May 24, 1956

CCF

Stanley Howard Knowles (Whip of the Co-operative Commonwealth Federation)

Co-operative Commonwealth Federation (C.C.F.)

Mr. Knowles:

Mr. Chairman, I rise on a point of order. It is my submission that this motion now moved by the Minister of Trade and Commerce is out of order on at least two counts. My first submission I shall state very briefly, because it is the same one I made with respect to two other motions the minister has moved in the committee this afternoon.

Before reminding you, Mr. Chairman, of my contention in that regard may I suggest that a great man once said that a precedent which has never been re-examined cannot be conclusive. I submit the fact that a precedent has been set-indeed set twice today- does not bind this committee now that we have at another stage another motion. After all, we have not previously had a motion that the further consideration of clause 3 of this bill be postponed. I therefore submit that it is a new motion and that it is the duty of Your Honour and of the committee to consider it in the light of the rules. If there are any previous rulings or previous votes of the house the other way I submit that it is the part of wisdom and responsibility that those precedents be re-examined.

4312 HOUSE OF COMMONS

Northern Ontario Pipe Line Corporation

I recognize the fact, Mr. Chairman, that as a result of my pressing the wording of standing order 78 (1) it may be said by some that I am pressing technicalities. But the wording is extremely clear:

78. (1) In proceedings in committee of the whole house upon bills, the preamble is first postponed, and then every clause considered by the committee in its proper order; the preamble and title to be last considered.

I urge those words, that the committee is to consider the clauses of the bill in their proper order. I know there are those who would say that one is pressing a technicality with regard to this matter, but may I quote these words:

It will be argued, perhaps, that the reasons which I advance are purely legal subtleties. Name them as you please, "technical expressions", "these legal subtleties", it matters little; for my part,

I say that these technical reasons, these legal subtleties are the guarantees of British liberty. Thanks to these technical expressions, these legal subtleties, no person on British soil can be arbitrarily deprived of what belongs to him. There was a time when the procedure was much simpler than it is today, when the will alone of one man was sufficient to deprive another of his liberty, his property, his honour and all that makes life dear.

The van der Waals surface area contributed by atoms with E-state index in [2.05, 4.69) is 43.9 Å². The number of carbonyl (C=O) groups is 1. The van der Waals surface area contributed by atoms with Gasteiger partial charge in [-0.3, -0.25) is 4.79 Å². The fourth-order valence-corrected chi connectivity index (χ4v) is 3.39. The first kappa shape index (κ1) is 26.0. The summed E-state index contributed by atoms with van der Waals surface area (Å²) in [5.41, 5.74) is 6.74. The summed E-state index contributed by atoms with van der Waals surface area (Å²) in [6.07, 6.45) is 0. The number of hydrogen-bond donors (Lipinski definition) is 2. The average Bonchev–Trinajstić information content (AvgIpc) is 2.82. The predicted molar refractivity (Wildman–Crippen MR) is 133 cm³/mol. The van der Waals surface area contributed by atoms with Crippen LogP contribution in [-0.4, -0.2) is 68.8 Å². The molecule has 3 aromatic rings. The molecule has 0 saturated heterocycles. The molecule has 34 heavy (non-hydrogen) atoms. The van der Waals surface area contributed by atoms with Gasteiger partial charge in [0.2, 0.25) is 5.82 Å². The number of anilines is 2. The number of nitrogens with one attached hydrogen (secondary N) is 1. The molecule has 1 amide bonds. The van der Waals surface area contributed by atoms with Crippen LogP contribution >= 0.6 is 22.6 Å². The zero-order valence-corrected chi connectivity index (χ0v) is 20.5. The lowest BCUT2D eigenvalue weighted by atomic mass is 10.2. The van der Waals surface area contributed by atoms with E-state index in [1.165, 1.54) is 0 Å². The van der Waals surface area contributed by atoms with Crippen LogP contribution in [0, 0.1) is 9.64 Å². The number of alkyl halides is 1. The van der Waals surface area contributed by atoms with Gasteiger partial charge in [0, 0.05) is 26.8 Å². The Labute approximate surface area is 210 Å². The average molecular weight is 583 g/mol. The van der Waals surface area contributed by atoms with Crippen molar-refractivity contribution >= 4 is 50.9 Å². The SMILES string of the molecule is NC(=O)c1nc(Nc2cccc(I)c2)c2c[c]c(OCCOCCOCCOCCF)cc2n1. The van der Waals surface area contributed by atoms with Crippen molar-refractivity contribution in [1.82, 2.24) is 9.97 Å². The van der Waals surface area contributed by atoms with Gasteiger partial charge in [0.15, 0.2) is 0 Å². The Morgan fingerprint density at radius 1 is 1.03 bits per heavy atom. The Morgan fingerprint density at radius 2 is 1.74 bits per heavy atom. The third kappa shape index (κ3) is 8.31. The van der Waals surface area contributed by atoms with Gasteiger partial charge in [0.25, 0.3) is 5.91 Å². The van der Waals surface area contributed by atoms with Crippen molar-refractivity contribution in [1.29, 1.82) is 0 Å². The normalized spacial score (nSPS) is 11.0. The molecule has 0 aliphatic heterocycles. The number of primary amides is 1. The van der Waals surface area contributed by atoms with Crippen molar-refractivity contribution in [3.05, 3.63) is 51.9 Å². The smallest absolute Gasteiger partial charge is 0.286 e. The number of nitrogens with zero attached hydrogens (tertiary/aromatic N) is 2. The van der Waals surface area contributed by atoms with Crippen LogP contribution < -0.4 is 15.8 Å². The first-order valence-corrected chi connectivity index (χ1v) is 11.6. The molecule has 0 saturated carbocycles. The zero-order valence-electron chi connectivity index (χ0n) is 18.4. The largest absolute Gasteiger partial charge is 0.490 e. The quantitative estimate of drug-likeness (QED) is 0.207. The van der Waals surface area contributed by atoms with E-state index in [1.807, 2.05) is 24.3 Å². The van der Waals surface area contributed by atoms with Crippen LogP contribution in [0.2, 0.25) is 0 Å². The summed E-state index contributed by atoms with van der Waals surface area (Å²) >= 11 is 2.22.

Topic:   NORTHERN ONTARIO PIPE LINE CORPORATION
Subtopic:   CONSTITUTION OF CROWN COMPANY TO CONSTRUCT PIPE LINE, MAKE SHORT-TERM LOANS, ETC.
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PC

Donald Methuen Fleming

Progressive Conservative

Mr. Fleming:

C. D. Howe.

Topic:   NORTHERN ONTARIO PIPE LINE CORPORATION
Subtopic:   CONSTITUTION OF CROWN COMPANY TO CONSTRUCT PIPE LINE, MAKE SHORT-TERM LOANS, ETC.
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CCF

Stanley Howard Knowles (Whip of the Co-operative Commonwealth Federation)

Co-operative Commonwealth Federation (C.C.F.)

Mr. Knowles:

Let me continue:

But since the days of the Great Charter never has it been possible on British soil to rob a man of his liberty, his property or his honour, except under the safeguard of what has been termed in this debate technical expressions, and legal subtleties.

Those are not my words, Mr. Chairman, but I gladly re-echo them tonight. They are the words of Sir Wilfrid Laurier. Another great man 22 centuries ago said this:

There is no free state where the laws are not supreme.

Those are the words of Aristotle. We in this House of Commons operate under laws. We call them our standing orders, our rules of debate. With all the seriousness I can command I submit that standing order 78(1) is being violated by the motion the minister now seeks to make, and that this house has the responsibility to consider the strict wording of standing order 78(1). If any precedents improperly established earlier today stand in the way, I submit it is our moral obligation to re-examine those precedents in line with the quotation I gave a while ago from Henry Clay.

So, Mr. Chairman, I urge that you give this matter your most serious consideration. I point out also, for I said that I based my position with respect to the invalidity of this motion on two grounds-

Topic:   NORTHERN ONTARIO PIPE LINE CORPORATION
Subtopic:   CONSTITUTION OF CROWN COMPANY TO CONSTRUCT PIPE LINE, MAKE SHORT-TERM LOANS, ETC.
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LIB

William Alfred Robinson (Deputy Speaker and Chair of Committees of the Whole of the House of Commons)

Liberal

The Chairman:

Order. May I ask the hon. member who is raising the point of order